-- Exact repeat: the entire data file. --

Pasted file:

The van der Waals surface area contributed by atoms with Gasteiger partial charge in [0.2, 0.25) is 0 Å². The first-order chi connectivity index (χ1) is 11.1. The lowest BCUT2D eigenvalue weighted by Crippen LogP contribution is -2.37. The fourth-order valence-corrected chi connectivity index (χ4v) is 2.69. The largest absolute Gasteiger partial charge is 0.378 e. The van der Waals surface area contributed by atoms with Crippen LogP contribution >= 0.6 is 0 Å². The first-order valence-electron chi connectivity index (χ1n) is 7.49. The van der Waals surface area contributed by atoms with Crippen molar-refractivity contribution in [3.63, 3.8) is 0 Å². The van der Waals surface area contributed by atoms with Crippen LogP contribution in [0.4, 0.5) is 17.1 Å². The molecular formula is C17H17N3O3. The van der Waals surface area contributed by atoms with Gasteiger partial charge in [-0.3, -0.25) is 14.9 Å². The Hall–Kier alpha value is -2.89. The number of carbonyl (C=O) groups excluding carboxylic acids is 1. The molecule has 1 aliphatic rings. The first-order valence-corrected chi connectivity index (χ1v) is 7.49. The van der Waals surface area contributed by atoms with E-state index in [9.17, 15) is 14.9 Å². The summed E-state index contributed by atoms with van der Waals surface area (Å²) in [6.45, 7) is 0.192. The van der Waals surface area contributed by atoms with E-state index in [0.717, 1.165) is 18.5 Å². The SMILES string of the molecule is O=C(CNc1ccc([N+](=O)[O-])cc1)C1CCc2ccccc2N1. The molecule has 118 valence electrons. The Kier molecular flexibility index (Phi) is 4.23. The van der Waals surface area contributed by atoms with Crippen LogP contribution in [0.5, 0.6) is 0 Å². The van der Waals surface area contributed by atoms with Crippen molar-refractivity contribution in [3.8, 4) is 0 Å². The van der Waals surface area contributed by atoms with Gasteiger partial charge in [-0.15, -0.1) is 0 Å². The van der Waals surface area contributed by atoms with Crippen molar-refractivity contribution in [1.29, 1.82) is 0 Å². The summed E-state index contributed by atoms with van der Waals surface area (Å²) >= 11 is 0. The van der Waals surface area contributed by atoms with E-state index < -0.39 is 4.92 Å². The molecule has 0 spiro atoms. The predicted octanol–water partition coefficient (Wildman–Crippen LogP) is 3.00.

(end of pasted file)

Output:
The van der Waals surface area contributed by atoms with Gasteiger partial charge in [0.2, 0.25) is 0 Å². The first-order chi connectivity index (χ1) is 11.1. The lowest BCUT2D eigenvalue weighted by Crippen LogP contribution is -2.37. The fourth-order valence-corrected chi connectivity index (χ4v) is 2.69. The largest absolute Gasteiger partial charge is 0.378 e. The van der Waals surface area contributed by atoms with Crippen LogP contribution >= 0.6 is 0 Å². The first-order valence-electron chi connectivity index (χ1n) is 7.49. The van der Waals surface area contributed by atoms with Crippen molar-refractivity contribution in [3.63, 3.8) is 0 Å². The van der Waals surface area contributed by atoms with Crippen LogP contribution in [0.4, 0.5) is 17.1 Å². The molecular formula is C17H17N3O3. The van der Waals surface area contributed by atoms with Gasteiger partial charge in [-0.3, -0.25) is 14.9 Å². The Hall–Kier alpha value is -2.89. The number of carbonyl (C=O) groups excluding carboxylic acids is 1. The molecule has 1 aliphatic rings. The first-order valence-corrected chi connectivity index (χ1v) is 7.49. The van der Waals surface area contributed by atoms with E-state index in [9.17, 15) is 14.9 Å². The summed E-state index contributed by atoms with van der Waals surface area (Å²) in [6.45, 7) is 0.192. The van der Waals surface area contributed by atoms with E-state index in [0.717, 1.165) is 18.5 Å². The SMILES string of the molecule is O=C(CNc1ccc([N+](=O)[O-])cc1)C1CCc2ccccc2N1. The molecule has 118 valence electrons. The Kier molecular flexibility index (Phi) is 4.23. The van der Waals surface area contributed by atoms with Crippen LogP contribution in [0.5, 0.6) is 0 Å². The van der Waals surface area contributed by atoms with Crippen molar-refractivity contribution in [3.8, 4) is 0 Å². The van der Waals surface area contributed by atoms with Gasteiger partial charge in [-0.15, -0.1) is 0 Å². The van der Waals surface area contributed by atoms with Crippen molar-refractivity contribution in [1.29, 1.82) is 0 Å². The summed E-state index contributed by atoms with van der Waals surface area (Å²) >= 11 is 0. The van der Waals surface area contributed by atoms with E-state index < -0.39 is 4.92 Å². The molecule has 0 spiro atoms. The predicted octanol–water partition coefficient (Wildman–Crippen LogP) is 3.00.